For Americans, al-Qaeda fighters in Afghanistan just an afterthought

Washington, Aug. 23 (ANI): Although American officials have often said that al-Qaeda is a marginal player on the Afghan battlefield, an analysis of 76,000 classified military reports posted by WikiLeaks underscores the extent to which this terror network has become just an afterthought for the Americans in the war.

The reports, which cover the escalation of the insurgency between 2004 and the end of 2009, mention al-Qaeda only a few dozen times, and even then, just in passing.

According to the Washington Post, most are vague references to people with unspecified al-Qaeda contacts or sympathies, or as shorthand for an amorphous ideological enemy.

Bin Laden, thought to be hiding across the border in Pakistan, is scarcely mentioned in the reports. Other al-Qaeda leaders are similarly invisible figures.

There are also fleeting references to Abu Ikhlas al-Misri, the nom de guerre of an Egyptian who serves as an al-Qaeda commander in Kunar province.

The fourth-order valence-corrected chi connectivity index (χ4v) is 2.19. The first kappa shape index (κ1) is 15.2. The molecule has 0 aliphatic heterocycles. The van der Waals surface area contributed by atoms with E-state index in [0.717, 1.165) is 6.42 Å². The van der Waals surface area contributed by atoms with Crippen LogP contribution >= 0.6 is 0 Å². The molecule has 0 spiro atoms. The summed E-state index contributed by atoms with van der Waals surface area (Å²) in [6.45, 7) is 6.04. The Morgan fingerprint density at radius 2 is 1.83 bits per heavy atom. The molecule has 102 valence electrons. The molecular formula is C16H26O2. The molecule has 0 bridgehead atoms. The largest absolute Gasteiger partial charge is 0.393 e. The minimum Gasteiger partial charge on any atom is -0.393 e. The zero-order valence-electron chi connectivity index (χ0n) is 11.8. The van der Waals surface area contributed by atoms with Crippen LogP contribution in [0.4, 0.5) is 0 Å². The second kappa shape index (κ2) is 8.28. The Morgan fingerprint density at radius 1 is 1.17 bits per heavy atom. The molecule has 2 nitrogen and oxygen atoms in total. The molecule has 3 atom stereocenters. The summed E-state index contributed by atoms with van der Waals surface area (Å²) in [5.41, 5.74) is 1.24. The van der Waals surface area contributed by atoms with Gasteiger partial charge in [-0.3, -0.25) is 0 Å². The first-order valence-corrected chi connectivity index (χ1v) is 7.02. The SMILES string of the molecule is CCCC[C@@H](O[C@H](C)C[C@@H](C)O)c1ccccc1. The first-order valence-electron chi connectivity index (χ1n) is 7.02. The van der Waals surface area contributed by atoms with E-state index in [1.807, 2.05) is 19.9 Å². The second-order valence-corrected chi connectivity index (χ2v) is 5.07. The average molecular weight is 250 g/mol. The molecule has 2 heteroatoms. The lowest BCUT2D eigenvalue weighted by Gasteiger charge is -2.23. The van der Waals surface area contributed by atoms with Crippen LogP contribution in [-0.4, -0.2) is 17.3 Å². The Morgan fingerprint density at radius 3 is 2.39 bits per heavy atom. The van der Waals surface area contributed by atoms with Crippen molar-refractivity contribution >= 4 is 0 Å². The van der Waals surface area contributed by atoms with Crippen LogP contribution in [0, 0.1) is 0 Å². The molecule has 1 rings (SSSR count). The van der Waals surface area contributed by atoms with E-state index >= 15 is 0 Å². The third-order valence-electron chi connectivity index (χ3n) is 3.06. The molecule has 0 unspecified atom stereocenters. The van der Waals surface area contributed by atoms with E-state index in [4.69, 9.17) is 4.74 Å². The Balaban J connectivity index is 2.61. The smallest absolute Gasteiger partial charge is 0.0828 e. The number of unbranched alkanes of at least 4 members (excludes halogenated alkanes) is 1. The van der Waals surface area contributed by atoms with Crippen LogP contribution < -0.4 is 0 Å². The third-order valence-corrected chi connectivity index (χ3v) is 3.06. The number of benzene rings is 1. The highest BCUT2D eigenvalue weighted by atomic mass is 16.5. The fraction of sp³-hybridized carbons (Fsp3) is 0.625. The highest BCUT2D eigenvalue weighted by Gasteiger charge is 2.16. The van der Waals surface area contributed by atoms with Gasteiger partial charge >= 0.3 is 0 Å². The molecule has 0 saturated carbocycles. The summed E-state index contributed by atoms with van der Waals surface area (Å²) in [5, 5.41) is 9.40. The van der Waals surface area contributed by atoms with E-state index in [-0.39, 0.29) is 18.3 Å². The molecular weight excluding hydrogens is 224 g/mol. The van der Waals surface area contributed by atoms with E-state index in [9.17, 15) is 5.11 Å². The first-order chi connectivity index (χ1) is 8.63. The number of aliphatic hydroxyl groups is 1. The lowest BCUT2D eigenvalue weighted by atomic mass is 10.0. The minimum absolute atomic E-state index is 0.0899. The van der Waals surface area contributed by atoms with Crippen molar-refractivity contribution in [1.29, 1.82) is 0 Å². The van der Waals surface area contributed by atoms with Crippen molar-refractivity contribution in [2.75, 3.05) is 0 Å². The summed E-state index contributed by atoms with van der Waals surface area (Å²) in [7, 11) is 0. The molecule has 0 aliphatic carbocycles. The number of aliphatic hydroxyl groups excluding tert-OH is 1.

CIA Director Leon Panetta estimated that, "at most," only 50 to 100 al-Qaeda operatives were present in Afghanistan.His assessment echoed those given by other senior U.S. officials.

Last October, national security adviser James L. Jones said the U.S. government's "maximum estimate" was that al-Qaeda had fewer than 100 members in Afghanistan, with no bases and "no ability to launch attacks on either us or our allies."

Although the terrorist network still considers the "liberation" of Afghanistan its primary strategic objective, it is biding its time until the infidels lose patience and leave.

Facing Afghan mistrust, al-Qaeda fighters take limited role in insurgency

"The numbers aren't large, but their ability to help local forces punch above their weight acts as a multiplier. They've learned from their previous experiences, when their foreign fighters were front and center," said Bruce Hoffman, a terrorism expert and Georgetown University professor.

A review of the leaked U.S. military reports suggests that Arab fighters-those most likely to be affiliated with al-Qaeda-generally confine their activities to a handful of Afghan provinces along the Pakistan border.

When they cross the line, the Arabs usually do so in small numbers and as part of larger Taliban units.

Analysts say there is enough evidence to confirm that al-Qaeda's presence in Afghanistan is concentrated in the east, just across the border from where the network's leadership is based in Pakistan's tribal areas. (ANI)

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